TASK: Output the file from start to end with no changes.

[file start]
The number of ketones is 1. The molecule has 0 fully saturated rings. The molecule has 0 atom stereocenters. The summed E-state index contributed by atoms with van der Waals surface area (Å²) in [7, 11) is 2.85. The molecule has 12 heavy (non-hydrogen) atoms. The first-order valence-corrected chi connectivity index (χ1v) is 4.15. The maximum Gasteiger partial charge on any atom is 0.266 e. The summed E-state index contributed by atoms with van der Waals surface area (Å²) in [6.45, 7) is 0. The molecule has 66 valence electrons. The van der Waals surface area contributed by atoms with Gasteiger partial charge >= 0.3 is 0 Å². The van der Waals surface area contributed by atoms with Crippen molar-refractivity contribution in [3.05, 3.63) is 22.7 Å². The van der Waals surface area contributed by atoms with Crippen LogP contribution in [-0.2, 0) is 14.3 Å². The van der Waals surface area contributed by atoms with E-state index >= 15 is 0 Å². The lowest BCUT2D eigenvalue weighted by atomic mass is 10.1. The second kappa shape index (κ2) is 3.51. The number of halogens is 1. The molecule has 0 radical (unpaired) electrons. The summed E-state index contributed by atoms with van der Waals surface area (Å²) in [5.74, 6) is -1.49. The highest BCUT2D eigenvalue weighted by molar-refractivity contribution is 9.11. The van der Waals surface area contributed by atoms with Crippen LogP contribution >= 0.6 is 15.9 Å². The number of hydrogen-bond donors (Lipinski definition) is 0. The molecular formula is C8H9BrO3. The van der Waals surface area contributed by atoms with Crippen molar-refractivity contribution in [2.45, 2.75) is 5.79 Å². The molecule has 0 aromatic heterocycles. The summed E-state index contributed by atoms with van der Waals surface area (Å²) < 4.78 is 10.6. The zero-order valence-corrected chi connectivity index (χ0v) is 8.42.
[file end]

The number of ketones is 1. The molecule has 0 fully saturated rings. The molecule has 0 atom stereocenters. The summed E-state index contributed by atoms with van der Waals surface area (Å²) in [7, 11) is 2.85. The molecule has 12 heavy (non-hydrogen) atoms. The first-order valence-corrected chi connectivity index (χ1v) is 4.15. The maximum Gasteiger partial charge on any atom is 0.266 e. The summed E-state index contributed by atoms with van der Waals surface area (Å²) in [6.45, 7) is 0. The molecule has 66 valence electrons. The van der Waals surface area contributed by atoms with Gasteiger partial charge >= 0.3 is 0 Å². The van der Waals surface area contributed by atoms with Crippen molar-refractivity contribution in [3.05, 3.63) is 22.7 Å². The van der Waals surface area contributed by atoms with Crippen LogP contribution in [-0.2, 0) is 14.3 Å². The van der Waals surface area contributed by atoms with E-state index >= 15 is 0 Å². The lowest BCUT2D eigenvalue weighted by atomic mass is 10.1. The second kappa shape index (κ2) is 3.51. The number of halogens is 1. The molecule has 0 radical (unpaired) electrons. The summed E-state index contributed by atoms with van der Waals surface area (Å²) in [5.74, 6) is -1.49. The highest BCUT2D eigenvalue weighted by molar-refractivity contribution is 9.11. The van der Waals surface area contributed by atoms with Crippen LogP contribution >= 0.6 is 15.9 Å². The number of hydrogen-bond donors (Lipinski definition) is 0. The molecular formula is C8H9BrO3. The van der Waals surface area contributed by atoms with Crippen molar-refractivity contribution in [2.45, 2.75) is 5.79 Å². The molecule has 0 aromatic heterocycles. The summed E-state index contributed by atoms with van der Waals surface area (Å²) < 4.78 is 10.6. The zero-order valence-corrected chi connectivity index (χ0v) is 8.42.